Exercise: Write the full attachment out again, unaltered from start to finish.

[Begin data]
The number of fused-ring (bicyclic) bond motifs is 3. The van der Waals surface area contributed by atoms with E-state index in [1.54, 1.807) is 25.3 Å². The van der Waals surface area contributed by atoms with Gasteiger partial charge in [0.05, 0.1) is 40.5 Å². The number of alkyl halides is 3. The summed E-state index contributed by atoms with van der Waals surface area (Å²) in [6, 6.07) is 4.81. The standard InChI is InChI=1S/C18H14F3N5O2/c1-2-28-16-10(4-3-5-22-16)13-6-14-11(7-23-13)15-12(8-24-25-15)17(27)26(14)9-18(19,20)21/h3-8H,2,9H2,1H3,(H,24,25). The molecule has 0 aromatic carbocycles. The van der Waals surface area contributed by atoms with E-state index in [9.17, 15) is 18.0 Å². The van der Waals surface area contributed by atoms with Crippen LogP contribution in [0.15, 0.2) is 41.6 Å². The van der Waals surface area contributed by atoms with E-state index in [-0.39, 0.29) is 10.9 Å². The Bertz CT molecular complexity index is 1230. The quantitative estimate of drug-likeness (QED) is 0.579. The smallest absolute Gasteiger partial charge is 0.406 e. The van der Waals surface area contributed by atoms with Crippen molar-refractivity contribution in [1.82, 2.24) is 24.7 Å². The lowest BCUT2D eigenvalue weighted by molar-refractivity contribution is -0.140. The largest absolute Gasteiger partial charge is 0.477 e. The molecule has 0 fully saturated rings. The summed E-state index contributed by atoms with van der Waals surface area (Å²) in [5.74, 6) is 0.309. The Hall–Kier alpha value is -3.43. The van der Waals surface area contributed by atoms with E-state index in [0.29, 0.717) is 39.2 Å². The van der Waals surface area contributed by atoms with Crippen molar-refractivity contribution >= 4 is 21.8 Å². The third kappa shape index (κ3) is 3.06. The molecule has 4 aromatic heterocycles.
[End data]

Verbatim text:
The number of fused-ring (bicyclic) bond motifs is 3. The van der Waals surface area contributed by atoms with E-state index in [1.54, 1.807) is 25.3 Å². The van der Waals surface area contributed by atoms with Gasteiger partial charge in [0.05, 0.1) is 40.5 Å². The number of alkyl halides is 3. The summed E-state index contributed by atoms with van der Waals surface area (Å²) in [6, 6.07) is 4.81. The standard InChI is InChI=1S/C18H14F3N5O2/c1-2-28-16-10(4-3-5-22-16)13-6-14-11(7-23-13)15-12(8-24-25-15)17(27)26(14)9-18(19,20)21/h3-8H,2,9H2,1H3,(H,24,25). The molecule has 0 aromatic carbocycles. The van der Waals surface area contributed by atoms with E-state index in [9.17, 15) is 18.0 Å². The van der Waals surface area contributed by atoms with Crippen LogP contribution in [0.15, 0.2) is 41.6 Å². The van der Waals surface area contributed by atoms with E-state index in [-0.39, 0.29) is 10.9 Å². The Bertz CT molecular complexity index is 1230. The quantitative estimate of drug-likeness (QED) is 0.579. The smallest absolute Gasteiger partial charge is 0.406 e. The van der Waals surface area contributed by atoms with Crippen molar-refractivity contribution in [1.82, 2.24) is 24.7 Å². The lowest BCUT2D eigenvalue weighted by molar-refractivity contribution is -0.140. The largest absolute Gasteiger partial charge is 0.477 e. The molecule has 0 fully saturated rings. The summed E-state index contributed by atoms with van der Waals surface area (Å²) in [5.74, 6) is 0.309. The Hall–Kier alpha value is -3.43. The van der Waals surface area contributed by atoms with E-state index in [0.29, 0.717) is 39.2 Å². The van der Waals surface area contributed by atoms with Crippen molar-refractivity contribution >= 4 is 21.8 Å². The third kappa shape index (κ3) is 3.06. The molecule has 4 aromatic heterocycles.